Here’s a recap of what was talked about in the February 2017 brown bag, in case you missed it:
New WiscWeb Sites
We currently have over 70 projects created under our new WordPress service. Three of which have already launched:
We started the brown bag with a question of how to best manage our user mailing list. We struggle with keeping that information up-to-date as folks are constantly leaving positions or adding new users to their projects. It was decided that we will add the primary contact for the project to the mailing list when we create a new site for them but then it will be up to that person to add/remove others from the list. As a reminder, if you would like to join our mailing list, please send a blank email to firstname.lastname@example.org. To remove yourself from our mailing list, please send a blank email to email@example.com. More info can be found on our Mailing Lists page.
Getting Started in WordPress
We gave a brief overview of what the WordPress interface will look like the first time you log in. More information on what to do the first time you log in can be found on our Getting Started page.
The “hero” area of a page is a full-width section of the screen – just below the top navigation – meant to display large scale, high resolution photos. We provided a brief tutorial on what this new content area includes and a little about it’s benefits and limitations. Primarily, we talked about the image size recommendations for this region and how the theme will portray/crop images in this area. Users have the option of either adding a static image in this space (with or without a featured content inset) or a rotating image carousel.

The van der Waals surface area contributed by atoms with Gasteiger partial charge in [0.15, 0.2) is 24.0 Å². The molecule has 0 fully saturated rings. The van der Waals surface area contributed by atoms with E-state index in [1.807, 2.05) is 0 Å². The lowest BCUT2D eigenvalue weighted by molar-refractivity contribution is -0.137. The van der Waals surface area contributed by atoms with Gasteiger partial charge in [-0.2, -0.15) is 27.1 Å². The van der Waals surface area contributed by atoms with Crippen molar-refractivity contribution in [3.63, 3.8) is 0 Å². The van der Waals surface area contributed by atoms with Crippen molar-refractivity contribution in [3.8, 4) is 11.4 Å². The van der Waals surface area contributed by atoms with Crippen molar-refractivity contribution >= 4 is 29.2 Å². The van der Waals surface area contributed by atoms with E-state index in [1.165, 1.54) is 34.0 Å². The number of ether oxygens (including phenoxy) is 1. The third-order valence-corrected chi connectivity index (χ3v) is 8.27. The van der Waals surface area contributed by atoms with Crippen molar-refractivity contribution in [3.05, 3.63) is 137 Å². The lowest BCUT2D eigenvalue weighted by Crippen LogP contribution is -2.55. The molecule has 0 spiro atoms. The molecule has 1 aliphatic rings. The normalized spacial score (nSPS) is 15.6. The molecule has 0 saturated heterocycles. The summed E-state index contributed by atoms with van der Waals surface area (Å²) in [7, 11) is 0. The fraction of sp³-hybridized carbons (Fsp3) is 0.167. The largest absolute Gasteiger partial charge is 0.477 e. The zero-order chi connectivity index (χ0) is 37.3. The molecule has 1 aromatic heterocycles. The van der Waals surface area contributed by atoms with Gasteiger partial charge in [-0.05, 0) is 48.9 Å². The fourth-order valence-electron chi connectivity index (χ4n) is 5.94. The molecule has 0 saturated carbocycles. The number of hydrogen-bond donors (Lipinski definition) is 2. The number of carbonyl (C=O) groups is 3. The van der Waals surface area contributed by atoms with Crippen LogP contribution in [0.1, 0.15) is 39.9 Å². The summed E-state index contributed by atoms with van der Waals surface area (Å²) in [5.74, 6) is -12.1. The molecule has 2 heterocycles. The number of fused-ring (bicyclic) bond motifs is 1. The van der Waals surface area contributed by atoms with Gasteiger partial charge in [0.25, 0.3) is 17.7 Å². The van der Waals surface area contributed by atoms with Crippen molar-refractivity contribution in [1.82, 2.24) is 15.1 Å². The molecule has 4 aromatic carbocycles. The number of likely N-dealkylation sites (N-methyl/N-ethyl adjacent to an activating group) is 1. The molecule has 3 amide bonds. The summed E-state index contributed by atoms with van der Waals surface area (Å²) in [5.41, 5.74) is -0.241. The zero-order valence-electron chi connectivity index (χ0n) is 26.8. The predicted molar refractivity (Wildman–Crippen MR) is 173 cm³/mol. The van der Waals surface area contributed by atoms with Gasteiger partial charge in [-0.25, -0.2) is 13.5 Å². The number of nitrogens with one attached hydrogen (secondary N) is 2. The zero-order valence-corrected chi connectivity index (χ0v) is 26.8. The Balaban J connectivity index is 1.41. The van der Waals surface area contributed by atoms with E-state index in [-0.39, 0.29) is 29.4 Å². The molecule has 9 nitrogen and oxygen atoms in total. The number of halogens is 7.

Question: Can we add links and text to hero images?
Currently, users can add a featured content inset to a static image and link out to a specific page on the site (or externally). This is a feature that our developers are hoping to incorporate into the hero carousel soon.
Question: Is there any limit to how many images you can add to a hero carousel?
Yes, we would recommend limiting to 3-4 images. This is mostly due to users accessing the site from various mobile networks. On campus, this likely won’t be a problem but page load times will differ depending on the network. With the potential for those images to be quite large, it is not recommended you use too many in the hero carousel as it can make your pages load a lot slower. This also uses up more of your users’ mobile data plan. It is recommended that you test out your site in mobile both on and off campus and adjust the content as needed.
Question: How does the image carousel look in mobile?
Great question! The static hero image will resize to fit the screen and generally does not take up too much room on the mobile page. If you are using a static hero image with the inset, the banner graphic will go away in mobile and will be replaced by the inset content (image, text and “Read More” link). The hero carousel will function similarly to the static image – appearing at the top of the page in mobile but just in a smaller format. You can preview a mobile version of your site at any time by narrowing your browser screen to its smallest width.
Question: With OpenText, we were allowed to upload different versions of images (one for desktop, one for tablet, one for mobile) and could also turn off the images in different views. Is this feature available with WordPress?
Somewhat. With WordPress, several versions of your photos get saved out and the most appropriate version of your image will get displayed based on the screen size being used. There is no longer a need to designate certain images for specific screen sizes. If you require something to be turned off for mobile or tablet views, please let us know and we can set that customization in your child theme.
We took a few minutes to remind folks of the campus resources listed on our informational site. Specifically, we pointed to the links for the new campus Photo Library and various Accessibility testing tools like AMP.
Question: What score do you need in AMP in order to be deemed “Accessible?”
Typically, the highest accessibility score you can receive in AMP is around 70-80%. Just because you are scoring in this range does not necessarily mean you are providing an accessible site. The AMP tool will, however, help guide you in making modifications that are helpful for folks visiting your site with a screen reader.